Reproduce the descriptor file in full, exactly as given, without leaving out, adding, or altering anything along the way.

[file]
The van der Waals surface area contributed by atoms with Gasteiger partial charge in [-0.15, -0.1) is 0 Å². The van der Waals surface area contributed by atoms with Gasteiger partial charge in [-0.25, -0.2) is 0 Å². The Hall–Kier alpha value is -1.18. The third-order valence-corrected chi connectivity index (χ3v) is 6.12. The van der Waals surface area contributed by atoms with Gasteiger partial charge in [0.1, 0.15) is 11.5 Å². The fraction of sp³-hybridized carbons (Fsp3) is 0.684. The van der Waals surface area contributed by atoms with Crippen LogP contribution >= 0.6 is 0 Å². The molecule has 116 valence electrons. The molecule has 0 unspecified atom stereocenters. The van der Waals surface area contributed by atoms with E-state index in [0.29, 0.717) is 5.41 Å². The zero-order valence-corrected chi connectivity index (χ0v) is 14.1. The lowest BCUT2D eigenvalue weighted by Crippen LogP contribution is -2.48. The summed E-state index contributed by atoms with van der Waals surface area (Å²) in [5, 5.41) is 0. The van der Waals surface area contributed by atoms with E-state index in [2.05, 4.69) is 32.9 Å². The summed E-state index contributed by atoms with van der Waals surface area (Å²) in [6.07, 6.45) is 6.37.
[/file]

The van der Waals surface area contributed by atoms with Gasteiger partial charge in [-0.15, -0.1) is 0 Å². The van der Waals surface area contributed by atoms with Gasteiger partial charge in [-0.25, -0.2) is 0 Å². The Hall–Kier alpha value is -1.18. The third-order valence-corrected chi connectivity index (χ3v) is 6.12. The van der Waals surface area contributed by atoms with Gasteiger partial charge in [0.1, 0.15) is 11.5 Å². The fraction of sp³-hybridized carbons (Fsp3) is 0.684. The van der Waals surface area contributed by atoms with Crippen LogP contribution >= 0.6 is 0 Å². The molecule has 116 valence electrons. The molecule has 0 unspecified atom stereocenters. The van der Waals surface area contributed by atoms with E-state index in [0.29, 0.717) is 5.41 Å². The zero-order valence-corrected chi connectivity index (χ0v) is 14.1. The lowest BCUT2D eigenvalue weighted by Crippen LogP contribution is -2.48. The summed E-state index contributed by atoms with van der Waals surface area (Å²) in [5, 5.41) is 0. The van der Waals surface area contributed by atoms with E-state index in [2.05, 4.69) is 32.9 Å². The summed E-state index contributed by atoms with van der Waals surface area (Å²) in [6.07, 6.45) is 6.37.